Looking at the bigger picture, it is certainly possible for someone to build a system that “handles”, in some sense, a wider variety of models than CVX or even YALMIP. But I cannot think of a single piece of the essential CVX code that could be re-used in such an effort. CVX was built for the ground up for DCPs, and it informs the design throughout. So even if I personally made the decision to move forward with an effort to extend support for nonconvex problems, what I would be moving forward with is an entirely new system.

Sorry, because of the limitation of number of replies to one topic, i can only give my reply under this topic.

The specific error message is as follows:

The function’vec’ corresponding to the input parameter of type’double’ is not defined.
error cvxprob/solve (line 250)
Anew2 = Anew * diag(sparse(vec(amult(orow,:))));

error cvx_end (line 88)
solve( prob );

error TDMA_solvedby_cvx (line 110)

After i type “which -all vec”,there is:

D:\Program Files\MATLAB\R2016b\cvx-w64 (1)\cvx\functions@cvx\vec.m % cvx method
D:\Program Files\MATLAB\R2016b\toolbox\yalmip-master@sdpvar\vec.m % sdpvar method
D:\Program Files\MATLAB\R2016b\toolbox\yalmip-master\extras@ndsdpvar\vec.m % ndsdpvar method

Try re-downloading CVX 2.2, and installing it. i

If that doesn’t resolve matters,

There should be a vec.m under sedumi in the CVX installation. Do you have a sedumi directory under D:\Program Files\MATLAB\R2016b\cvx-w64 ?
Try copying that file to a directory somewhere before CVX in yout MATLAB path.


Perhaps the forum software won’t let you post another reply at Cannot perform the operation: {concave} ./ {real affine} because you’re a new poster? It let me (I then deleted the test post).

Okay, I will try it later, although I reinstalled CVX two days ago.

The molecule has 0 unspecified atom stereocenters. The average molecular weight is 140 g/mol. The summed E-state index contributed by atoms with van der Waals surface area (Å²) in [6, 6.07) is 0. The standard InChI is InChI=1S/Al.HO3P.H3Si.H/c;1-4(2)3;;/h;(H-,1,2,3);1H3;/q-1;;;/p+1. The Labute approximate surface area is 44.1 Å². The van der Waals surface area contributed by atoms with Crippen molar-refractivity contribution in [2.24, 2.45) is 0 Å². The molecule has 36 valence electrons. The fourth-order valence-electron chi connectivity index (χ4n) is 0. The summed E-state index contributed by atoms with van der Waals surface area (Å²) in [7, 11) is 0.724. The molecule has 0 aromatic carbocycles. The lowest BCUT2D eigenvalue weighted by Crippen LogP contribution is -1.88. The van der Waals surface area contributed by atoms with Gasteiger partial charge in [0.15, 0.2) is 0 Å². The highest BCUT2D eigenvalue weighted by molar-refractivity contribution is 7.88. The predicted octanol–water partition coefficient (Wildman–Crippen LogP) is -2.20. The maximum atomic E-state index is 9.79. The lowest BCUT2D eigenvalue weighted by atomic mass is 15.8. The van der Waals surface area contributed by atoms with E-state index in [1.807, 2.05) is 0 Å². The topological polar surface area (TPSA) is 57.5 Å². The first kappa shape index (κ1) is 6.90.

Yes, because I am a new user, i can’t reply more than three items under the same topic.
Thank you very much, I may have to disturb you if I encounter any problems later, really thanks!

Hello, sorry to disturb you again. Yesterday’s problems have all been resolved, and new problems have emerged.
Could you please help me to see if there is any possibility that this optimization problem can be modified? Obviously an error will be reported when calculating l.
Part of the program code is as follows ,


variable p(K,N+1,M) ;
variable rou(K,N+1,M) binary;
expression l(K,N+1,M);
J=sum(sum(sum(rou.*p.T)));%energy consumption in offloading
(D-sum(sum(l,3),2)).c.(f.^2);%energy consumption in local computing
subject to


Many thanks !

That doesn’t look convex to me.

Well ,thank you very much~

Dear Mark, could you give me any advice about the Lagrangian duality method? Actually, I tried to use the Lagrangian dual method to solve this problem, but the Lagrangian multiplier did not converge. I want to know what might be wrong…

Now that I’m looking at your code again, i noticed that tou is binary. Therefore, I and J can be linearized as the product of binary variable and continuous variable per section 2.8 of https://www.fico.com/en/resource-access/download/3217 . The linearized version can be entered in CVX.

Sorry, I don’t know why I can’t click on the link you provide. Maybe because I don’t have enough knowledge about the conversion of non-convex to convex problems, could you say more in detail?Thanks